Abhi Agarwal is the co-founder of NewsAI, a news intelligence platform to streamline the workflow of public relations professionals. He recently graduated from NYU Gallatin with a degree in Creation of Artificial Intelligence. Abhi grew up in Thailand and came to the U.S. for university. He enjoys spending time on Twitter, and at university he was a part of Tech@NYU - a student-lead technology club.

This post is part of the NYU Summer Launchpad blog series featuring NYU entrepreneurs’ first-hand accounts of challenges faced in starting a business and the lessons learned along the way. Learn more about the NYU Summer Launchpad 2016 participants here.

Hold off on building

My co-founder, Julie, and I are both engineers. As engineers and product-driven people we have a tendency to start building our product right when we have the idea. Why? Because we tend to rely on the skillset we have. There’s a common fallacy that exists in the startup world: build and they will come. It is easy to get trapped in this mindset and think that you should release your prototype before going out in the world and talking to people. Do the opposite.

We initially started off with the goal to build a better news aggregator for journalists. The idea came out of brainstorming sessions, side-projects, and internships. We ran the idea past our journalist friends – they liked it & we were off to the races! We quickly jumped into building it so we could begin showing it to journalists and get feedback and iterate quickly. We spent the next four to five weekends building our product completely isolated from customer feedback. It was great because we were in the zone and we thought we were making a lot of progress. What’s better than having a product demo?

Right after we finished our prototype, we joined the Summer Launchpad program at the Leslie eLab. In the program we were pushed to go out and discover if the problem we were solving is an actual pain point for our potential customers by talking to them.

After speaking to roughly 20 journalists we realized that the problem we were trying to solve was not a pain for them after all… but how did this happen? We had experience building tools for journalists in the past, and spoke to people who loved our idea.

We quickly understood that it was important to speak to a critical mass of people before starting to build or test your product - even an MVP. Speaking to a critical mass of people not only helps you identify if the pain exists for the solution you are building, but also helps you recognize patterns.

Understanding the behavior of your customers and the commonalities between their behaviors is critical because it helps you make better business decisions. It helps you start building a model of who they are, what problems they have, and how badly they want this problem solved.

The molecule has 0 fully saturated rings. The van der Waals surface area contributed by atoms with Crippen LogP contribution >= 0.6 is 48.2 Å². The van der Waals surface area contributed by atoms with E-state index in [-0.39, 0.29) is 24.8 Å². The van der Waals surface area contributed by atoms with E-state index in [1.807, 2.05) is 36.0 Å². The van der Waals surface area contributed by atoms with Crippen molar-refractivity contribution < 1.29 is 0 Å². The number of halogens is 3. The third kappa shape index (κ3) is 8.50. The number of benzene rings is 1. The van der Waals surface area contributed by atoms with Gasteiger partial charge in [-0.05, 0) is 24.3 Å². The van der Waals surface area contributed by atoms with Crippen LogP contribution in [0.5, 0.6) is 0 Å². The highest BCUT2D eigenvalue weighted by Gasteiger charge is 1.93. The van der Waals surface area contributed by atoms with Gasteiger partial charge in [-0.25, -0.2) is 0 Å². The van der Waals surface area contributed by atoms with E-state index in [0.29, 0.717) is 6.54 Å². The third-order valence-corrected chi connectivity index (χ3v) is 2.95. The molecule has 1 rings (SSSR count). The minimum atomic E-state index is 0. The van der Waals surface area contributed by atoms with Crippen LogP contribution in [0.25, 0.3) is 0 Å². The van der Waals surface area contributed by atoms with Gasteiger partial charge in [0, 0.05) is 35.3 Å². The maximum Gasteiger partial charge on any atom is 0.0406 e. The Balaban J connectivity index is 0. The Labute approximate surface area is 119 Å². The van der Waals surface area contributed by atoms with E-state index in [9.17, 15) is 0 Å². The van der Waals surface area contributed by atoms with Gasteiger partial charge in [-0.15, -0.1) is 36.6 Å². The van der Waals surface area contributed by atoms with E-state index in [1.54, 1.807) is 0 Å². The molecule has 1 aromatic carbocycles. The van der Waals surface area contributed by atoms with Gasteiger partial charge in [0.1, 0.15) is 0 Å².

You have to start noticing patterns

Until we got to a critical mass of interviews it was hard for us to fully understand how different kinds of people were currently solving the problem we were tackling, and the types of people who had those problems. Our idea evolved a lot depending on the number of customers we spoke to as we learnt 1) more about the problem, 2) more about how they are currently solving it, 3) more about the incentive for them to switch to a new solution. Without a deep understanding of these three ideas it becomes hard to build a business.

Through a better understanding of the problem and how they are currently solving it, we were able to gain more perspective on what exactly we are building and what products compete ours. In addition, through a better understanding of what incentivised them to switch to a new solution, we understood more deeply how they were looking to change their current work flow. What exactly were the problems in your current solution? How are you looking to fix them?

Sign people up!

At this point we identified the problem, and had potential solutions we could apply to solve these problems. We were incredibly excited at this point as we felt like we were finally at a place where we could start building. We quickly began drawing up dashboards and mockups for a MVP. We had a lot of ideas on ways we could build a great product & finally put things in front of people. We took our ideas and mockups to customer interviews and got their opinions on features that were valuable to them.

These interactions helped not just us build our platform, but also to sign them up and get excited about what we’re building. We also put up a landing page with our key value propositions on it, put up ads on Twitter, Facebook, and Reddit pointing to the landing page, and sent it to people we had already met. Setting up a landing page helped us define our key value propositions as we were able to quickly test the messaging of our brand. It also helped us get more customer interviews!

The whole process got us to a point where we had identified the problems, had a good understanding of our customers, and had people waiting to try out our product. We are excited about the next phase of NewsAI.

Lessons Learned